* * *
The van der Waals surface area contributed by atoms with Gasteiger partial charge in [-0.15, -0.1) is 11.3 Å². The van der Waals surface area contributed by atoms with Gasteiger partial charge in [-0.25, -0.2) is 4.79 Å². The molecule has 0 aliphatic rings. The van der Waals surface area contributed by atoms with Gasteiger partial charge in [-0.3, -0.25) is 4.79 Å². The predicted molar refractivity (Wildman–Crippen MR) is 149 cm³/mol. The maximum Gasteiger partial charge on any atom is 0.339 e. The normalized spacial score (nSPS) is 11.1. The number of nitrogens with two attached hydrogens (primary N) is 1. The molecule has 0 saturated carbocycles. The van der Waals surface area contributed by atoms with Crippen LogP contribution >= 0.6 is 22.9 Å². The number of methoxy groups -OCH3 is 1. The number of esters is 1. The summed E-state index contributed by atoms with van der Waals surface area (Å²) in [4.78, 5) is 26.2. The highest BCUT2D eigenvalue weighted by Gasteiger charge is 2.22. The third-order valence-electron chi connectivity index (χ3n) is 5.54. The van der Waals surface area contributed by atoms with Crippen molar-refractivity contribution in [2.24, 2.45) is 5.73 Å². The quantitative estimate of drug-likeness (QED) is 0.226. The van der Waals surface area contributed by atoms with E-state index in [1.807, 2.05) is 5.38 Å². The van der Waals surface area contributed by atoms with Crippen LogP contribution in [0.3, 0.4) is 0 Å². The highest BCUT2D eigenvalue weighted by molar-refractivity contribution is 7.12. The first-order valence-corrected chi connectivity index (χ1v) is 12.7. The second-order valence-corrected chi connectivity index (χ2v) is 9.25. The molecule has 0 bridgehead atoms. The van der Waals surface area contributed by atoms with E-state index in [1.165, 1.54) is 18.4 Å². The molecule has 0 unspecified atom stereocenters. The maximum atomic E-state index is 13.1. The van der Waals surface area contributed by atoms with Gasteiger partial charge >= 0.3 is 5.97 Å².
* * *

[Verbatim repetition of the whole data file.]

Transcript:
The van der Waals surface area contributed by atoms with Gasteiger partial charge in [-0.15, -0.1) is 11.3 Å². The van der Waals surface area contributed by atoms with Gasteiger partial charge in [-0.25, -0.2) is 4.79 Å². The molecule has 0 aliphatic rings. The van der Waals surface area contributed by atoms with Gasteiger partial charge in [-0.3, -0.25) is 4.79 Å². The predicted molar refractivity (Wildman–Crippen MR) is 149 cm³/mol. The maximum Gasteiger partial charge on any atom is 0.339 e. The normalized spacial score (nSPS) is 11.1. The number of nitrogens with two attached hydrogens (primary N) is 1. The molecule has 0 saturated carbocycles. The van der Waals surface area contributed by atoms with Crippen LogP contribution >= 0.6 is 22.9 Å². The number of methoxy groups -OCH3 is 1. The number of esters is 1. The summed E-state index contributed by atoms with van der Waals surface area (Å²) in [4.78, 5) is 26.2. The highest BCUT2D eigenvalue weighted by Gasteiger charge is 2.22. The third-order valence-electron chi connectivity index (χ3n) is 5.54. The van der Waals surface area contributed by atoms with Crippen molar-refractivity contribution in [2.24, 2.45) is 5.73 Å². The quantitative estimate of drug-likeness (QED) is 0.226. The van der Waals surface area contributed by atoms with E-state index in [1.807, 2.05) is 5.38 Å². The van der Waals surface area contributed by atoms with Crippen LogP contribution in [0.3, 0.4) is 0 Å². The highest BCUT2D eigenvalue weighted by molar-refractivity contribution is 7.12. The first-order valence-corrected chi connectivity index (χ1v) is 12.7. The second-order valence-corrected chi connectivity index (χ2v) is 9.25. The molecule has 0 bridgehead atoms. The van der Waals surface area contributed by atoms with E-state index in [1.165, 1.54) is 18.4 Å². The molecule has 0 unspecified atom stereocenters. The maximum atomic E-state index is 13.1. The van der Waals surface area contributed by atoms with Gasteiger partial charge >= 0.3 is 5.97 Å².